San Francisco Ballet – Prog 1: Serenade, RAkU, Lambarena – San Francisco

San Francisco Ballet in Balanchine's <I>Serenade</I>.<br />© Erik Tomasson. (Click image for larger version)
San Francisco Ballet in Balanchine’s Serenade.
© Erik Tomasson. (Click image for larger version)

San Francisco Ballet
Program 1: Serenade, RAkU, Lambarena

San Francisco, War Memorial Opera House
27 January 2015

America’s oldest ballet company, San Francisco Ballet, opened its eighty-second season with a triple bill that encapsulates the uniquely varied repertory developed by artistic director Helgi Tomasson, celebrating his thirtieth year at the helm. A principal dancer with New York City Ballet in the 1970s and 80s, and a choreographic acolyte of NYCB co-founder George Balanchine, the Icelandic-born Tomasson has led SFB in a neoclassical direction, so it’s fitting that the season has begun with Balanchine’s 1935 Serenade.

Maria Kochetkova and Vitor Luiz in Balanchine's <I>Serenade</I>.<br />© Erik Tomasson. (Click image for larger version)
Maria Kochetkova and Vitor Luiz in Balanchine’s Serenade.
© Erik Tomasson. (Click image for larger version)

As many Balanchine works do, the 33-minute piece takes its name from the music: Tchaikovsky’s Serenade in C Major for String Orchestra, Op. 48, played by the SFB Symphony under the expert leadership of conductor Martin West. Balanchine had only students to create on at the time, and he used their relative abilities as his raw material. Seventeen dancers showed up for rehearsals, so the curtain rises on seventeen corps women draped in Karinska’s pale-blue tulle skirts and Ronald Bates’s moonlit glow. In the famous opening sequence, they stand in parallel with their right arms raised to the heavens, perform a simple port de bras, open their feet to first position and set the ballet in motion with tendus. Balanchine also turned their rookie mistakes into the ballet’s signature quirks: one ballerina ran in late, another one tripped and fell, and they simply became part of the piece.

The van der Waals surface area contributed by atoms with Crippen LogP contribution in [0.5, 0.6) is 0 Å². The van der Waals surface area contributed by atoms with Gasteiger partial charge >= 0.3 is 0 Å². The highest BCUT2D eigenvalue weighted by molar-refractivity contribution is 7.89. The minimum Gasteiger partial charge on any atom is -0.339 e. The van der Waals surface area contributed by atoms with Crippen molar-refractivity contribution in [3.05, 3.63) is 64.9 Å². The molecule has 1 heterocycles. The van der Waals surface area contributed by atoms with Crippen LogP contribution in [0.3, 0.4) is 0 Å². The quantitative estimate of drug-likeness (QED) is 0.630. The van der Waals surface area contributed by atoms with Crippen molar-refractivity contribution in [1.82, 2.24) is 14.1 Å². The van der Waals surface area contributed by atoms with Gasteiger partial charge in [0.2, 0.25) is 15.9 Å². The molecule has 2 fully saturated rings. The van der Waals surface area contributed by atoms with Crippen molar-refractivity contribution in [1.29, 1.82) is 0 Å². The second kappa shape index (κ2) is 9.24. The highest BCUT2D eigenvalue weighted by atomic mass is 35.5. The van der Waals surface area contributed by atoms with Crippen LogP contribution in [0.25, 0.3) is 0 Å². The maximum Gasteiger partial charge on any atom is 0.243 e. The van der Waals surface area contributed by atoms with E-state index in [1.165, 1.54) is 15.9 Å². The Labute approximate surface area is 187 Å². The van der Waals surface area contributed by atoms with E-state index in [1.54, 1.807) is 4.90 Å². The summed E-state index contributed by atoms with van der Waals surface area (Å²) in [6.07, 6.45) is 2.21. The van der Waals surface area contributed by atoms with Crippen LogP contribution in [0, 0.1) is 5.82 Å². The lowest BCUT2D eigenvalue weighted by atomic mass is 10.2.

But Serenade isn’t an étude, nor does it linger in a place of simplicity. In ever-changing groups of threes, fours and fives, the corps women kaleidoscope across the stage as principal dancers (Frances Chung, Mathilde Froustey) flit through them in petit allegro sequences; in the waltz movement, principals (Maria Kochetkova, Joseph Walsh) find each other amid their wispy presence. In the final, elegy movement a woman covers a man’s eyes with one hand (Chung, Vitor Luiz) and guides him slowly downstage to the fallen woman (Kochetkova), and into a pas de trois that conjures mysterious emotion.

Frances Chung in Balanchine's <I>Serenade</I>.<br />© Erik Tomasson. (Click image for larger version)
Frances Chung in Balanchine’s Serenade.
© Erik Tomasson. (Click image for larger version)

And therein lies the tricky business of Serenade. Balanchine filled it with signifiers – the vulnerability of trust, the anguish of falling, the relief of being helped back up – but assigned them no meaning (this interpretation is merely my own projection). Instead, Serenade gets its resonance from the quality of the movement itself, and it needs that Balanchinean, off-center electricity to keep from lapsing into mere sentiment. The principals held their own, neither dazzling nor disappointing; they didn’t approach the edge that Balanchine cultivated. But how much better would they have fared in a more atmospheric context? The corps women dutifully raised their right arms, opened to first and hopped on arabesque, but they seemed merely to execute motions. Each step was performed as a discrete unit, rather than a connecting energy that drives the ballet’s undercurrent. The result was, ironically enough, academic. One was left wanting more than moonlight.